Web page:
Boo! The ball's rubbish, no one's scored from distance, moan, whinge. No matter how much paint Forlan's shot took off the underside of the crossbar, I'm claiming it as the moment at which we consign all the waffle about the ball to the bin. And he struck a fine penalty into the roof of the net in the closing stages, too.
Question marks over whether Vicente del Bosque got it right today. It may sound silly -- had Switzerland made a mistake, you fancy Spain would have pounced on it -- but given how tough his team found it to get through or even around the Swiss back line, waiting until the hour mark to bring off Sergio Busquets is a move worth debating. Busquets, playing behind Xavi and the already defense-minded Xabi Alonso, was surplus to requirements -- the Swiss bypassed the midfield in any case when they scored. Andres Iniesta played 77 minutes but was only occasionally at his sparkling best. No doubt del Bosque felt, like the rest of us, that a Spanish goal was only a matter of time, but an instant reaction to Switzerland's 50th-minute goal might have done the trick. Having Navas andDavid Silva on either flank was surely worth a try.
Quote of the day
"We all know how the French are, and Platini is French, and he thinks he is better than the rest" -- Diego Maradona reacts to Michel Platini's criticism of his coaching by bad-mouthing a whole nation.
At the end of the first 16 matches in South Africa, the goals average stood at a measly 1.56. If you take out Germany's 4-0 destruction of Australia, that drops to 1.4 goals per game.
Argentina will play without Juan Seba Veron (calf strain), since Maradona is unwilling to risk his fitness for the rest of the tournament. Maxi Rodriguez will step into his boots in the middle.
Greece will get a boost in defence with the return of Evangelos Moras, who has recovered from a groin injury, and Sotirios Kyrgiakos, who was left out of the side against South Korea.
French goalkeeper Cedric Carrasso picked up a thigh injury in training yesterday, but FIFA has refused a request to call-up Monaco's Stephane Ruffier. First and second choices Hugo Lloris and Steve Mandanda are both still fit.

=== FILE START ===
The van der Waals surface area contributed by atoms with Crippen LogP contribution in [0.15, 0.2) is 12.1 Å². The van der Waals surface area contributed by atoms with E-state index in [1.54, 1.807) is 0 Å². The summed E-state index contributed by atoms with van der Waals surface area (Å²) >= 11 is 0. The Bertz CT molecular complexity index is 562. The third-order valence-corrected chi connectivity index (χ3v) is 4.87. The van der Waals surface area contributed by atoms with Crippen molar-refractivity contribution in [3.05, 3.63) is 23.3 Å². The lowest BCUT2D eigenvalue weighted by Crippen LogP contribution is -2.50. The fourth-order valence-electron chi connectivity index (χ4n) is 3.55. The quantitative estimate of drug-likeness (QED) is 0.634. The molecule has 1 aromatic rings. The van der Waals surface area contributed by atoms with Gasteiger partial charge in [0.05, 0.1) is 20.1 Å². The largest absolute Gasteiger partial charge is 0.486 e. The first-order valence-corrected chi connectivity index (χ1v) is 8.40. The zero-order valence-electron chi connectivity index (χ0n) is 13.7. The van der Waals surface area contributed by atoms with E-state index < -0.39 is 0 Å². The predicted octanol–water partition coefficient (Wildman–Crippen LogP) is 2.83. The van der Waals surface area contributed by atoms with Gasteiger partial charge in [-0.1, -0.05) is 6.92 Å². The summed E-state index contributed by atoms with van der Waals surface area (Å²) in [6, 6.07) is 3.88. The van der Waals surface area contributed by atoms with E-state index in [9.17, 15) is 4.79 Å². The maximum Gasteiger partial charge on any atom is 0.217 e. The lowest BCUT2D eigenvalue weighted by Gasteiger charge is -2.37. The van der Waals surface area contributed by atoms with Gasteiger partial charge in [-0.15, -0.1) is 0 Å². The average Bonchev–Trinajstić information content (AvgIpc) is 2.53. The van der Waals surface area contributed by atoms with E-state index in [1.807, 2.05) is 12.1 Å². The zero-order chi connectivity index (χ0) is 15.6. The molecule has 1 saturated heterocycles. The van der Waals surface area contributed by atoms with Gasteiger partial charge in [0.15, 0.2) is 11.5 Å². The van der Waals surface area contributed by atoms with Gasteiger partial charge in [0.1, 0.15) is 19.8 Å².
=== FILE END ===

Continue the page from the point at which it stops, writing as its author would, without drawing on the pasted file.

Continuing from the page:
First out of the blocks tomorrow will be Argentina and South Korea, current leaders of Group B. Huh Jung Moo's side is in confident mood after a bright -- and winning -- performance against Greece, and Maradona is mindful enough of the threat it poses to be thinking of rejigging his line-up. Jonas Gutierrez didn't always look comfortable against Nigeria, and there's some talk that he'll step forward into a more familiar midfield role with Nicolas Burdisso going into the back line.
The meeting between Greece and Nigeria is a must-win match for both if either is to make a dent on Argentina and South Korea's ambitions. Nigeria, which has already got Maradona's team out of the way, looks the stronger and has promised to chase a win. The lackluster display with which Greece began the tournament suggests Nigerian goalkeeper Vincent Enyeama won't get another chance to showcase his superb reflexes.
The day finishes with France vs. Mexico, a game that Mexican forward Carlos Vela has labeled "kill or be killed." Raymond Domenech has responded to France's soporific opening draw with Uruguay by tinkering with his formation in training, and we may see Franck Ribery start in the middle, in place of Yoann Gourcuff, with Florent Malouda starting on the left. Mexico's Javier Hernandez may also get longer on the pitch than last time out.